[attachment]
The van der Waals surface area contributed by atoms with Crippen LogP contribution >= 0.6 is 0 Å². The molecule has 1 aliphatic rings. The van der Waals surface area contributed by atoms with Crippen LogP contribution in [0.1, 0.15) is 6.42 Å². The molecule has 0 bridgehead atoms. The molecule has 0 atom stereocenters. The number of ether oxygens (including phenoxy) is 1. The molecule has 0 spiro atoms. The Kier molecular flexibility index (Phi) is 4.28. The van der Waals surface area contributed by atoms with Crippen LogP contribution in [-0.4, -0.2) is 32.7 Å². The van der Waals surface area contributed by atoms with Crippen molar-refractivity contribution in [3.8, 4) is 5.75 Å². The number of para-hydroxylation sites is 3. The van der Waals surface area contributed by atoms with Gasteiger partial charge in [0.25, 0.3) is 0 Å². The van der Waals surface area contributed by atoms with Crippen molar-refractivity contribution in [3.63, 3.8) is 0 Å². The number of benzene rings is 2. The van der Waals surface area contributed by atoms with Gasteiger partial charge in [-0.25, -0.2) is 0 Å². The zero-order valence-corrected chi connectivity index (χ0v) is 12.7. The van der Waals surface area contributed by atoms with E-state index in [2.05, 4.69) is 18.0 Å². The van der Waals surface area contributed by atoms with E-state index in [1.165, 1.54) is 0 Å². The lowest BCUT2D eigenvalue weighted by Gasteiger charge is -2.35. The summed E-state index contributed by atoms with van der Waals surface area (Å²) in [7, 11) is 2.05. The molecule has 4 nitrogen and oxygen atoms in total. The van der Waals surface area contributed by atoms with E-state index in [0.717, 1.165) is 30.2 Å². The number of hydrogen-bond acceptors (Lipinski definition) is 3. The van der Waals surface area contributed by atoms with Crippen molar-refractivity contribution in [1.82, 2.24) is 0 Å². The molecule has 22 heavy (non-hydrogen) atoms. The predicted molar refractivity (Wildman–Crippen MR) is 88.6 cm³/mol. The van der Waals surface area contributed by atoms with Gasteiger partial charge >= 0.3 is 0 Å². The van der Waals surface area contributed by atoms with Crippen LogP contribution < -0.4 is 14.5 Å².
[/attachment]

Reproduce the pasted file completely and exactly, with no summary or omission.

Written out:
The van der Waals surface area contributed by atoms with Crippen LogP contribution >= 0.6 is 0 Å². The molecule has 1 aliphatic rings. The van der Waals surface area contributed by atoms with Crippen LogP contribution in [0.1, 0.15) is 6.42 Å². The molecule has 0 bridgehead atoms. The molecule has 0 atom stereocenters. The number of ether oxygens (including phenoxy) is 1. The molecule has 0 spiro atoms. The Kier molecular flexibility index (Phi) is 4.28. The van der Waals surface area contributed by atoms with Crippen LogP contribution in [-0.4, -0.2) is 32.7 Å². The van der Waals surface area contributed by atoms with Crippen molar-refractivity contribution in [3.8, 4) is 5.75 Å². The number of para-hydroxylation sites is 3. The van der Waals surface area contributed by atoms with Gasteiger partial charge in [0.25, 0.3) is 0 Å². The van der Waals surface area contributed by atoms with Crippen molar-refractivity contribution in [3.63, 3.8) is 0 Å². The number of benzene rings is 2. The van der Waals surface area contributed by atoms with Gasteiger partial charge in [-0.25, -0.2) is 0 Å². The zero-order valence-corrected chi connectivity index (χ0v) is 12.7. The van der Waals surface area contributed by atoms with E-state index in [2.05, 4.69) is 18.0 Å². The van der Waals surface area contributed by atoms with E-state index in [1.165, 1.54) is 0 Å². The lowest BCUT2D eigenvalue weighted by Gasteiger charge is -2.35. The summed E-state index contributed by atoms with van der Waals surface area (Å²) in [7, 11) is 2.05. The molecule has 4 nitrogen and oxygen atoms in total. The van der Waals surface area contributed by atoms with E-state index in [0.717, 1.165) is 30.2 Å². The number of hydrogen-bond acceptors (Lipinski definition) is 3. The van der Waals surface area contributed by atoms with Crippen molar-refractivity contribution in [1.82, 2.24) is 0 Å². The molecule has 22 heavy (non-hydrogen) atoms. The predicted molar refractivity (Wildman–Crippen MR) is 88.6 cm³/mol. The van der Waals surface area contributed by atoms with Gasteiger partial charge >= 0.3 is 0 Å². The van der Waals surface area contributed by atoms with Crippen LogP contribution < -0.4 is 14.5 Å².